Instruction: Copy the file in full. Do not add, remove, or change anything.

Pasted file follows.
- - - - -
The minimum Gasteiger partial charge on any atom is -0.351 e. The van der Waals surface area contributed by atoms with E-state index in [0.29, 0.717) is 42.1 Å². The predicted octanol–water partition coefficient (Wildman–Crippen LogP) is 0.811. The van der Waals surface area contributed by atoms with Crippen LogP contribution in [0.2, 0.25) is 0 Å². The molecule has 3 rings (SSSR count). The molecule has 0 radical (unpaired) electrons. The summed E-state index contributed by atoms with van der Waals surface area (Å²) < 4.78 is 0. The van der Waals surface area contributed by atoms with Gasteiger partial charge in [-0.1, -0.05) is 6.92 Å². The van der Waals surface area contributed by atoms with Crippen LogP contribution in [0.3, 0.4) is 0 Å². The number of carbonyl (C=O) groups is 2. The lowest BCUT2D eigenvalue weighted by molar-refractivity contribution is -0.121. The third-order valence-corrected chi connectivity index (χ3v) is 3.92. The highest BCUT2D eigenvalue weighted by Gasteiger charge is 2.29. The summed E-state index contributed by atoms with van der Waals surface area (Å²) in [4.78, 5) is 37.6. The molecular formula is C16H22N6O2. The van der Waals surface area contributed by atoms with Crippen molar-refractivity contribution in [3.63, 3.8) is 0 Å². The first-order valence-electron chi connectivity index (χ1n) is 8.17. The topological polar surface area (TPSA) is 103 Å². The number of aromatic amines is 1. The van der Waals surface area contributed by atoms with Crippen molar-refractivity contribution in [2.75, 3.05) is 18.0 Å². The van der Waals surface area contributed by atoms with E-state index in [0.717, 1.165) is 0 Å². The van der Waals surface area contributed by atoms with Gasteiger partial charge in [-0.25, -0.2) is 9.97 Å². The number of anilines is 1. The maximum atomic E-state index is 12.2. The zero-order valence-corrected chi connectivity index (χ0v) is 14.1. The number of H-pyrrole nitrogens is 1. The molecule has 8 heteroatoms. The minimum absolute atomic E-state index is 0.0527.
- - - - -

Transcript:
The minimum Gasteiger partial charge on any atom is -0.351 e. The van der Waals surface area contributed by atoms with E-state index in [0.29, 0.717) is 42.1 Å². The predicted octanol–water partition coefficient (Wildman–Crippen LogP) is 0.811. The van der Waals surface area contributed by atoms with Crippen LogP contribution in [0.2, 0.25) is 0 Å². The molecule has 3 rings (SSSR count). The molecule has 0 radical (unpaired) electrons. The summed E-state index contributed by atoms with van der Waals surface area (Å²) < 4.78 is 0. The van der Waals surface area contributed by atoms with Gasteiger partial charge in [-0.1, -0.05) is 6.92 Å². The van der Waals surface area contributed by atoms with Crippen LogP contribution in [0.3, 0.4) is 0 Å². The number of carbonyl (C=O) groups is 2. The lowest BCUT2D eigenvalue weighted by molar-refractivity contribution is -0.121. The third-order valence-corrected chi connectivity index (χ3v) is 3.92. The highest BCUT2D eigenvalue weighted by Gasteiger charge is 2.29. The summed E-state index contributed by atoms with van der Waals surface area (Å²) in [4.78, 5) is 37.6. The molecular formula is C16H22N6O2. The van der Waals surface area contributed by atoms with Crippen molar-refractivity contribution in [3.63, 3.8) is 0 Å². The first-order valence-electron chi connectivity index (χ1n) is 8.17. The topological polar surface area (TPSA) is 103 Å². The number of aromatic amines is 1. The van der Waals surface area contributed by atoms with Crippen molar-refractivity contribution in [2.75, 3.05) is 18.0 Å². The van der Waals surface area contributed by atoms with E-state index in [0.717, 1.165) is 0 Å². The van der Waals surface area contributed by atoms with Gasteiger partial charge in [-0.25, -0.2) is 9.97 Å². The number of anilines is 1. The maximum atomic E-state index is 12.2. The zero-order valence-corrected chi connectivity index (χ0v) is 14.1. The number of H-pyrrole nitrogens is 1. The molecule has 8 heteroatoms. The minimum absolute atomic E-state index is 0.0527.